from my follow-up, in this case under discussion the great bulk were
found by Panda in my Norton Recycle Bin, which is where Norton Unerase
Wizard puts deleted files (complementing the standard and rather weak
Windows Recycle Bin). FWIW, I'd have thought it would be smart enough
to recognise that, but it's academic now. (I won't be bothering to
look further at Panda stuff.)

But your point is, of course, a different one, and surprises me. Can I
be sure I have it straight please? Surely the Quarantine areas for the
files that my AV has already found and removed does not contain files
which represent any risk? So why would another spyware detection
program report them as such?

--
Terry, West Sussex, UK

Re: Panda Active Scan Pro trial?


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Be aware that amongst the various Anti Virus/SpyWare/Grayware vendors, there
is *still* much disagreement between what makes code a virus, spyware,
grayware, etc. There is much overlap. They are often classified differently
amongst the different vendors. As such, certain Anti V/SW/Grayware programs
will "miss" some because they don't come under that classification system
with that vendor. Or have a different detection priority due to their
classification. Also note that one of the ways this *uncooperativeness*
amongst vendors plays out is that (after all these years) there is *still*
no standardization on virus naming conventions. Just *know* what to expect
from Anti V/SW/GW solutions and you will be okay. You cannot always compare
them side by side, apples to apples.

Also, many folks get "carried away" with detection rate numbers. Well, yes,
they're important, but... just as important are other things like minimum
user interaction, configuration management, updates, performance, etc. Many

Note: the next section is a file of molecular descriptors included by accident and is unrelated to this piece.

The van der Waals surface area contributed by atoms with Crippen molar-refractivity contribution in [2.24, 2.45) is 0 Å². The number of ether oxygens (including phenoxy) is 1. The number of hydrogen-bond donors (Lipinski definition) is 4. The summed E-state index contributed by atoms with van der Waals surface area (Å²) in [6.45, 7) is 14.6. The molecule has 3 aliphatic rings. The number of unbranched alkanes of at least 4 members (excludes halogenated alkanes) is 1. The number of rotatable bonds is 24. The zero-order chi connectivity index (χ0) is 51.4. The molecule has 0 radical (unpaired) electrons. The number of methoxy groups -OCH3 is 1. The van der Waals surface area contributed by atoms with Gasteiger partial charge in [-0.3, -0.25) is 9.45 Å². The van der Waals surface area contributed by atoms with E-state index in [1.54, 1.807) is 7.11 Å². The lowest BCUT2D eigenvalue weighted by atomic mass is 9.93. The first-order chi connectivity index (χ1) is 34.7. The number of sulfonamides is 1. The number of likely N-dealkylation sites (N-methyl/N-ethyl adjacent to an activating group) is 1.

folks fail to consider that when you "buy into" any particular Anti V/SW/GW
solution, what you are *really* "buying" is the company's credibility.
Credibility to apply constant vigilance to identify new threats and get new
signatures out in a timely and automated fashion. You're also "buying into"
their position on identification of viruses/spyware/grayware and
categorization of such. Also thier *continuing support* (not just a flash in
the pan). Just something to think about. Most enterprise level admins have
figured this out a long time ago.

Not to hijack your thread. Just a convenient place to type I guess :)  LOL.

-Frank



Re: Panda Active Scan Pro trial?

Sorry, forgot to address your question...

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Each V/SW/GW program cannot know the "safe/temp" storage locations of every
other program. So they don't even try.

-Frank



Re: Panda Active Scan Pro trial?


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Thanks for both posts, Frank, very useful.

On the "safe/temp" storage issue, I had clearly been wrongly assuming
that the 'quarantine' process *did* something drastic to the culprit,
not merely placed it in a new folder. So that lead to my assumption
that any subsequent 'spyware detector' would not regard it as a risk.

--
Terry, West Sussex, UK

Re: Panda Active Scan Pro trial?


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Your are not really wrong. Many (most?) scanners will rename or otherwise
render virus files unexecutable. But... at the same time, some (most?)
scanners, due to their inspection methods, will *still* pick them up.
(probably a good thing).

-Frank